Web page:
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Email outreach campaigns are one of the most effective ways to generate leads for new and repeat business opportunities. When used correctly, the email channel yields results almost immediately (like by the end of next week!) as opposed to other digital marketing channels (like SEO or content). And real, tangible results are what we’re talking about.
In this blog post, we’ll show you how an email outreach campaign can help with gaining new business for your company when you need it. This is the exact same process that we use at 2POINT to generate new sales for businesses just like yours.
While we’re at it, do check out our latest email outreach service case study. With just a single email outreach campaign, we were able to generate 349 responses within 30 days for a local San Diego client.
Let’s now understand what an email outreach campaign is before we move on to how you can run one.
An email outreach campaign is one where you send bulk emails that read like one-to-one messages to a huge email list.
Unlike marketing emails, emails used in an outreach campaign feel like personalized communications. Below, you’ve got an email sent as part of an email outreach campaign (geared at mobilizing the current user base for the client to generate referrals):
As you can see, there’s no easy way to tell if this is a bulk email or one that Rayne Water emailed “personally” to each one of its customers.
Marketing emails, on the other hand, give away that they’re mass emails. Here are some of the marketing emails we’ve done for our clients (as part of our email marketing service):
Following this overview of email outreach and how it differs from email marketing, let’s take a look at the five steps you need to follow to launch a successful email outreach campaign.
Making a list of the addresses you’ll be emailing is the first step to creating an effective email outreach campaign. The results you’ll see from your campaign hinge mainly on the quality of this list.
If you are doing an email outreach campaign to generate new business, you might want to find the emails of the decision-makers at the different companies you’re looking to do business with.
As you can tell, this is going to be a cold email outreach campaign.
This list-building can be manual, semi-automated, or even fully automated.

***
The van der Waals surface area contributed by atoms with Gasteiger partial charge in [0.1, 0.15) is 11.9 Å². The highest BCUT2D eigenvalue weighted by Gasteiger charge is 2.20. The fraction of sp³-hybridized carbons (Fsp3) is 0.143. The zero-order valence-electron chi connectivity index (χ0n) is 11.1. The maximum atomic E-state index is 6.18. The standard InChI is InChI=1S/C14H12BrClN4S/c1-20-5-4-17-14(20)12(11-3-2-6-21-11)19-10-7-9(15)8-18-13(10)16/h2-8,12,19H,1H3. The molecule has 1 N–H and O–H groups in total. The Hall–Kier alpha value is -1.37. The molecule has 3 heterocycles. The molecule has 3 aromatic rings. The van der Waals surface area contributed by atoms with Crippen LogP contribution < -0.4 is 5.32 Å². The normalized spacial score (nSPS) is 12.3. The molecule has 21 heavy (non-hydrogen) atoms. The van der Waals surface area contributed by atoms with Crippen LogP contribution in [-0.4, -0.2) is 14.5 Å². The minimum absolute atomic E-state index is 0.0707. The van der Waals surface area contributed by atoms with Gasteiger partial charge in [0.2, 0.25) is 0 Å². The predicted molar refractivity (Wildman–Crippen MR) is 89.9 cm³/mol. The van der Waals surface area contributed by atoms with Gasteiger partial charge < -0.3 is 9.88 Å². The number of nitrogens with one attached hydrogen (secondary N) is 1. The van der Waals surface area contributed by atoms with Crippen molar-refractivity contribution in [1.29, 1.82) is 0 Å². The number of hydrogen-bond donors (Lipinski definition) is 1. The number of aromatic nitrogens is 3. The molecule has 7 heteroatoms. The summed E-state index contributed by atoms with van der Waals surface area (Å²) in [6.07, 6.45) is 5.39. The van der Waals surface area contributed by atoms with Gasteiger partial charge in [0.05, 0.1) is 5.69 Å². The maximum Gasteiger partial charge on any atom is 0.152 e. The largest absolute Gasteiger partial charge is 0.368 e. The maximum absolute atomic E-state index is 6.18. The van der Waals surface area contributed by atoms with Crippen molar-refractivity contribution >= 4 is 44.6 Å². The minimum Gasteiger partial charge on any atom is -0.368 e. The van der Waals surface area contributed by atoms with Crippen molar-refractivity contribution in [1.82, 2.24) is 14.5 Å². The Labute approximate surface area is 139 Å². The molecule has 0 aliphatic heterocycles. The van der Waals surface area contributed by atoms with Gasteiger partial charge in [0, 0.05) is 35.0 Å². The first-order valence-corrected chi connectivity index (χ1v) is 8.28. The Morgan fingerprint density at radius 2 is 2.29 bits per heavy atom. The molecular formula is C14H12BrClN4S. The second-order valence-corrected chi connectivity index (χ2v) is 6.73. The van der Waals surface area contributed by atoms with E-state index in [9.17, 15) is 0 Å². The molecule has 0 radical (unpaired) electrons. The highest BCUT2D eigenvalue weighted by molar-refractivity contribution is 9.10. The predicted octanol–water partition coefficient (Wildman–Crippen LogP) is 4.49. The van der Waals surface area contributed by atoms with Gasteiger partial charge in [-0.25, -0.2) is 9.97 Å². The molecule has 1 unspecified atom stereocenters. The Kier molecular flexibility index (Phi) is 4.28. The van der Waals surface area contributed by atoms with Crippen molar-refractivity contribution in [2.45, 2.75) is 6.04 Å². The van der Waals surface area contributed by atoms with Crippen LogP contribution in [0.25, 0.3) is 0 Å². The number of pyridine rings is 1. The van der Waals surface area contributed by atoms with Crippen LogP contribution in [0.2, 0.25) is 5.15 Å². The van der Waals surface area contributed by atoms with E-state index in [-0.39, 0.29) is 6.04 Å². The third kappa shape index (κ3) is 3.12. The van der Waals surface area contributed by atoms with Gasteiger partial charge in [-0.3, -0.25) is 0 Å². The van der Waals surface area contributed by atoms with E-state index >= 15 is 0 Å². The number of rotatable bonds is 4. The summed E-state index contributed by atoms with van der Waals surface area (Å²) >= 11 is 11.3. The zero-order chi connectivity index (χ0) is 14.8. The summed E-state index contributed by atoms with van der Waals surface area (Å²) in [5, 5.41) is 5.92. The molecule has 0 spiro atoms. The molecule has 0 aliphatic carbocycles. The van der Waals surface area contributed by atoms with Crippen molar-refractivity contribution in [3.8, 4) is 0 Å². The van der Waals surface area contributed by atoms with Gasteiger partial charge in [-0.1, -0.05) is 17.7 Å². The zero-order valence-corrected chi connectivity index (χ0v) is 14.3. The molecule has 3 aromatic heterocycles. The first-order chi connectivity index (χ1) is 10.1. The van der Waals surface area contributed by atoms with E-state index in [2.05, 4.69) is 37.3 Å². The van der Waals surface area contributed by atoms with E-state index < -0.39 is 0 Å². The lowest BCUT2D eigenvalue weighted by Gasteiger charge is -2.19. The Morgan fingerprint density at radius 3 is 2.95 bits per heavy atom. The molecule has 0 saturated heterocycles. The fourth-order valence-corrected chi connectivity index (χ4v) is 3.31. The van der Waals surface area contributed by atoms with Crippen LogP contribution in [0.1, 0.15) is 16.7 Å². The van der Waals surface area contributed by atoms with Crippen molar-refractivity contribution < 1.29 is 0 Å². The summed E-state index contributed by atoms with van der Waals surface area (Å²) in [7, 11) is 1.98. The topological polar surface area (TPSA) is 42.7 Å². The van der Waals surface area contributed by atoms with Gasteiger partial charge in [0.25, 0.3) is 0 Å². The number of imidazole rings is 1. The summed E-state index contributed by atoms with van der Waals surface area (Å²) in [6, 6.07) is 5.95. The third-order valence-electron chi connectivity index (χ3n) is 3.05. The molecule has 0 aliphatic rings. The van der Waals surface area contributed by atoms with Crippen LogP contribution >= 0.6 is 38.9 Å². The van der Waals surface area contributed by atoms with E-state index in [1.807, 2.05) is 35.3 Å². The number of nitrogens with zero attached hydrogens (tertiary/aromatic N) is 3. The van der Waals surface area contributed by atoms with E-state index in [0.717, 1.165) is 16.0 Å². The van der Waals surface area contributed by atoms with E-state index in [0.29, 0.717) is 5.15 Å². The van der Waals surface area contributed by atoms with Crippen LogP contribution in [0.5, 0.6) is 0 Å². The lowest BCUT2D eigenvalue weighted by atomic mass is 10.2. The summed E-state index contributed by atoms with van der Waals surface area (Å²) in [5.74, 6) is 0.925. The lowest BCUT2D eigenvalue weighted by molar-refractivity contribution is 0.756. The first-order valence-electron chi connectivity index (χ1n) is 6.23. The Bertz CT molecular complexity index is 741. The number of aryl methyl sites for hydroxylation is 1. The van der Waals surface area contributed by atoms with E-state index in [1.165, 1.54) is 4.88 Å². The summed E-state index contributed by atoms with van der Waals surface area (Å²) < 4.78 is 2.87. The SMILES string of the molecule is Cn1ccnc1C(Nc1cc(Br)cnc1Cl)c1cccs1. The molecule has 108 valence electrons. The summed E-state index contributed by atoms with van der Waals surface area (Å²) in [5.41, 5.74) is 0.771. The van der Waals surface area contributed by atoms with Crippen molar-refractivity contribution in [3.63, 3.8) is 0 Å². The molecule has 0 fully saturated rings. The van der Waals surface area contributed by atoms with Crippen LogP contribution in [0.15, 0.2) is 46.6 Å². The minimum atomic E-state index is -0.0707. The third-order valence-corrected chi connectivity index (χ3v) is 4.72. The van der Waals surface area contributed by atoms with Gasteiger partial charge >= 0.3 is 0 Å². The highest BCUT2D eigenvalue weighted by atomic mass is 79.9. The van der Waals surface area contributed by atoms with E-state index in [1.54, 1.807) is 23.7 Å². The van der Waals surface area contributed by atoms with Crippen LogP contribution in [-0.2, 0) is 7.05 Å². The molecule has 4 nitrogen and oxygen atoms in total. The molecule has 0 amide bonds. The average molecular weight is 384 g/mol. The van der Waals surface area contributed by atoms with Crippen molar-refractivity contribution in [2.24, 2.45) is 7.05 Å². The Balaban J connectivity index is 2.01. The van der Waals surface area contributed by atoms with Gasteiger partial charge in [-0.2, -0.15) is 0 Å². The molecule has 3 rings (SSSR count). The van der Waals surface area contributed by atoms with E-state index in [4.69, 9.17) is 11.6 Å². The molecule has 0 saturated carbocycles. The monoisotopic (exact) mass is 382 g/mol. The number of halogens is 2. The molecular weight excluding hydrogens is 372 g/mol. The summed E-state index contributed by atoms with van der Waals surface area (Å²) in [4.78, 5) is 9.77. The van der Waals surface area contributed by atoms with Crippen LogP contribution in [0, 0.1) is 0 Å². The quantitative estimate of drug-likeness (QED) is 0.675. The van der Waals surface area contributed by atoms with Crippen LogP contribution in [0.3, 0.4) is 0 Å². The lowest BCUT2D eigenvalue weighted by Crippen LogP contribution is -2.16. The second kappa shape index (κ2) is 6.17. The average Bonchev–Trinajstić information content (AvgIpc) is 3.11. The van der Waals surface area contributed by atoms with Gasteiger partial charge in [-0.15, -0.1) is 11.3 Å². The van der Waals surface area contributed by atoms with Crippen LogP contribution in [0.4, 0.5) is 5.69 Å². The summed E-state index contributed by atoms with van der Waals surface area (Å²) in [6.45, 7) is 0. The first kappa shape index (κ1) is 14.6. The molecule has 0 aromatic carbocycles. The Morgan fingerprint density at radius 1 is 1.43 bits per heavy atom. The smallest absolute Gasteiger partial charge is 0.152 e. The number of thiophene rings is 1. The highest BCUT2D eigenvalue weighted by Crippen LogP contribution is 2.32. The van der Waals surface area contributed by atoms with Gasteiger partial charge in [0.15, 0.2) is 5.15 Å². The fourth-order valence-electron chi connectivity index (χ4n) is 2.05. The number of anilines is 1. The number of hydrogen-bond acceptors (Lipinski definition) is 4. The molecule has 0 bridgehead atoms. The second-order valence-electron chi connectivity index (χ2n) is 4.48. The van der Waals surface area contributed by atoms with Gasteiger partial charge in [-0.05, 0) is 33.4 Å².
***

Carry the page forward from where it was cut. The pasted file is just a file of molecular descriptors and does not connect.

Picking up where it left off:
One way to go about collecting emails, for example, might be to research companies (that match your target customers) on LinkedIn and discover who their decision-makers are and then using an email finder tool like FindThatLead or Hunter to look up their emails from their LinkedIn profiles. Some of these tools even let you do a bulk search of companies that match your criteria and fetch emails for all in one go.
You can also buy email lists from reputed business directories and other email database services like Bookyourdata. In contrast to manual headhunting, which guarantees quality contacts (but isn’t scalable beyond a point), this method might end up with a saturated list.
A business can also “obtain” lists in other ways (read random “buying”), but this isn’t recommended due to the lower quality of leads.
After you’ve compiled a list of targets, it’s time to plan your campaign. Typically, you’ll need to plan a campaign of around 3 to 8 emails to warm up your email recipients to take action.
For instance, if you want your recipients to book a demo with you or place a service request, you’ll want to build up to that gradually through your initial email and its follow-up emails.
Traditionally, email consultants into outreach campaigns have suggested that the seventh touchpoint (or seventh email!) is where business deals are actually closed. However, this varies significantly by industry. You may be able to accomplish your goals with just three emails – so there’s no one correct number of emails in such a series.